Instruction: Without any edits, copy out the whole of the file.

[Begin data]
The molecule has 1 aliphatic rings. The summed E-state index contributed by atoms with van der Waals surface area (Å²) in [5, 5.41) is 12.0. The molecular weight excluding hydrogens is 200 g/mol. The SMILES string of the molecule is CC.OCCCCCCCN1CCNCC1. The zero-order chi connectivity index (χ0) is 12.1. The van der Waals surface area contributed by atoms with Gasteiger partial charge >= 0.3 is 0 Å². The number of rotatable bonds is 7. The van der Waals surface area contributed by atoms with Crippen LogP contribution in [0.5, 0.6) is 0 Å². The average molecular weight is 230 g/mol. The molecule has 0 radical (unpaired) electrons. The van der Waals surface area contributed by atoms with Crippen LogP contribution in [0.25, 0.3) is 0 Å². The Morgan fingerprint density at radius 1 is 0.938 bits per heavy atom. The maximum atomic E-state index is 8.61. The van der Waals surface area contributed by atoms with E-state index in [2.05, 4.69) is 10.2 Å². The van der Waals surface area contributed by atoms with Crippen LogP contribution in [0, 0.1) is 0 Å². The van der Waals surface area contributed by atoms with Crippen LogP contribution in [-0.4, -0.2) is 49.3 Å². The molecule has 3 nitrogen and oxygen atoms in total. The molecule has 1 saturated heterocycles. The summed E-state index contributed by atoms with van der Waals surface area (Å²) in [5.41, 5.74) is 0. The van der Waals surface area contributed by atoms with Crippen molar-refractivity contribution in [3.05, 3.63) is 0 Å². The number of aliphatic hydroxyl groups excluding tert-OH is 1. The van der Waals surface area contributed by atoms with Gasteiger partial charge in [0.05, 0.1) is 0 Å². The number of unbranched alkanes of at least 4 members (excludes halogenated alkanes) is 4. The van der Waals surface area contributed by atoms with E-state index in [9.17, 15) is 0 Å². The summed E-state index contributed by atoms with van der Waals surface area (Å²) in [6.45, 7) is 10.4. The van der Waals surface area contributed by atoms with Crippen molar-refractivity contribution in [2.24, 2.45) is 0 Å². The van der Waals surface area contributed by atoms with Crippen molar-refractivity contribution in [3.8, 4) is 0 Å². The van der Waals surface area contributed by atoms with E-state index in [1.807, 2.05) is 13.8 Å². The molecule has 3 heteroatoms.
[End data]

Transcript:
The molecule has 1 aliphatic rings. The summed E-state index contributed by atoms with van der Waals surface area (Å²) in [5, 5.41) is 12.0. The molecular weight excluding hydrogens is 200 g/mol. The SMILES string of the molecule is CC.OCCCCCCCN1CCNCC1. The zero-order chi connectivity index (χ0) is 12.1. The van der Waals surface area contributed by atoms with Gasteiger partial charge >= 0.3 is 0 Å². The number of rotatable bonds is 7. The van der Waals surface area contributed by atoms with Crippen LogP contribution in [0.5, 0.6) is 0 Å². The average molecular weight is 230 g/mol. The molecule has 0 radical (unpaired) electrons. The van der Waals surface area contributed by atoms with Crippen LogP contribution in [0.25, 0.3) is 0 Å². The Morgan fingerprint density at radius 1 is 0.938 bits per heavy atom. The maximum atomic E-state index is 8.61. The van der Waals surface area contributed by atoms with E-state index in [2.05, 4.69) is 10.2 Å². The van der Waals surface area contributed by atoms with Crippen LogP contribution in [0, 0.1) is 0 Å². The van der Waals surface area contributed by atoms with Crippen LogP contribution in [-0.4, -0.2) is 49.3 Å². The molecule has 3 nitrogen and oxygen atoms in total. The molecule has 1 saturated heterocycles. The summed E-state index contributed by atoms with van der Waals surface area (Å²) in [5.41, 5.74) is 0. The van der Waals surface area contributed by atoms with Crippen molar-refractivity contribution in [3.05, 3.63) is 0 Å². The number of aliphatic hydroxyl groups excluding tert-OH is 1. The van der Waals surface area contributed by atoms with Gasteiger partial charge in [0.05, 0.1) is 0 Å². The number of unbranched alkanes of at least 4 members (excludes halogenated alkanes) is 4. The van der Waals surface area contributed by atoms with E-state index in [9.17, 15) is 0 Å². The summed E-state index contributed by atoms with van der Waals surface area (Å²) in [6.45, 7) is 10.4. The van der Waals surface area contributed by atoms with Crippen molar-refractivity contribution in [2.24, 2.45) is 0 Å². The van der Waals surface area contributed by atoms with Crippen molar-refractivity contribution in [3.8, 4) is 0 Å². The van der Waals surface area contributed by atoms with E-state index in [1.807, 2.05) is 13.8 Å². The molecule has 3 heteroatoms.